The anti-extremist think tank Quilliam has issued an emergency appeal for donations following the slashing of its Home Office grant.
The organisation was founded in 2008 by two former members of the radical Islamist group Hizb-ut-Tahrir, Maajid Nawaz and Ed Husain. It has forged a reputation as a high-profile counter-balance to established organisations such as the Muslim Council of Britain. Quilliam's original funding from the Middle East was withdrawn after the leadership criticised fatwas backing suicide bombings in Israel.
In an appeal issued to supporters on Monday it announced that its £387,000 annual grant had been "reduced
It has given supporters a week to find the money to allow its operations to continue. These include work on campus to tackle radicalisation, advising western governments on counter-terrorism policies and building a grassroots pro-democracy movement in Pakistan.
Quilliam has grown exponentially in the two years of its existence and is now facing the prospect of significant staff cuts. It has recently recruited the high-profile former Libyan jihadi leader Noman Benotman as its senior analyst.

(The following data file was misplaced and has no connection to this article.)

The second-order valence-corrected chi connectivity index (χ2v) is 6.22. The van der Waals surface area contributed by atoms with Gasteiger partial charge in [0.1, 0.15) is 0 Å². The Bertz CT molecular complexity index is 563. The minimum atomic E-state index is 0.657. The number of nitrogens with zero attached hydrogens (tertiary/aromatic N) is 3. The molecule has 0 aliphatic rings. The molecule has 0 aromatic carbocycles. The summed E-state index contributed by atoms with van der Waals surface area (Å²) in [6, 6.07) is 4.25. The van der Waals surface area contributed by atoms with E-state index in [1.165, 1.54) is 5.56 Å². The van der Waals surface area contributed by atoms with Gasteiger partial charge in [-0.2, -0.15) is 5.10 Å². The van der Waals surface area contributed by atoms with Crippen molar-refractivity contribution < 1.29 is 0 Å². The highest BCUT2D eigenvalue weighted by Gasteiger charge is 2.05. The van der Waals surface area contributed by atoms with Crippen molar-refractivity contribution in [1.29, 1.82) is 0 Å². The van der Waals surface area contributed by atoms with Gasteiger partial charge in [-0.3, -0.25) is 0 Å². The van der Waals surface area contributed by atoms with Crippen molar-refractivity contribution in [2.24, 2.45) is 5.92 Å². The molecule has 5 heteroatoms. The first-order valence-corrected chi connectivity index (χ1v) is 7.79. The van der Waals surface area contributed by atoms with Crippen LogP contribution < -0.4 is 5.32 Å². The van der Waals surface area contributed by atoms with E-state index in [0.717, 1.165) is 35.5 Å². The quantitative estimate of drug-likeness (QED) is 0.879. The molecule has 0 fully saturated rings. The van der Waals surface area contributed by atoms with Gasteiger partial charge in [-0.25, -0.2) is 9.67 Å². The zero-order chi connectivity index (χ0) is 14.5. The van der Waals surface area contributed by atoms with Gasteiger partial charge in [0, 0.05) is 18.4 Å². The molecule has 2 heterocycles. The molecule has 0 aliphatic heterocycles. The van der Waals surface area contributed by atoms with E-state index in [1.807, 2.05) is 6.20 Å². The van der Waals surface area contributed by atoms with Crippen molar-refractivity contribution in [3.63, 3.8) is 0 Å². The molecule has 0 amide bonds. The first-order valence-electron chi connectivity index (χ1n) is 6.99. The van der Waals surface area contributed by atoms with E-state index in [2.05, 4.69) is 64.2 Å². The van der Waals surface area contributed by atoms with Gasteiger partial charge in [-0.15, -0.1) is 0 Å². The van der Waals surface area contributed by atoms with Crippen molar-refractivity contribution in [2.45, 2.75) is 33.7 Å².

Meanwhile, one of Quilliam's fiercest critics, the anti-Zionist campaign group Engage, has begun a campaign against its own removal as the secretariat of the All-Party Parliamentary Group on Islamophobia.
As the JC reported two weeks ago, the group's chair, Tory MP Kris Hopkins and his Labour vice-chair, Lord Janner, decided that it would not be appropriate for the controversial organisation to provide administrative support. The other vice-chair of the group, LibDem president Simon Hughes, sided with Engage.
An email statement to Engage supporters, seen by the JC this week, stated: "We strongly object to the implications of the joint statement issued by Kris Hopkins MP and Lord Janner of Braunstone, as reported in the Jewish Chronicle on December 10, on their intent to remove Engage as the secretariat to the All-Party Parliamentary Group on Islamophobia. We urge all members of the group and parliamentarians of all parties to reject their recommendation and to resist the pressure being exerted by right-wing bloggers and the pro-Zionist lobby."
An online petition has been set up to support the reinstatement of Engage, which addresses directly the question of Engage's anti-Zionism. "Whether anti-Zionist or not is irrelevant to the role of secretariat in the same way that one would not expect Lord Janner's pro-Zionist stance to affect his serving on the APPG, or investigating Islamophobia from his position as vice chair."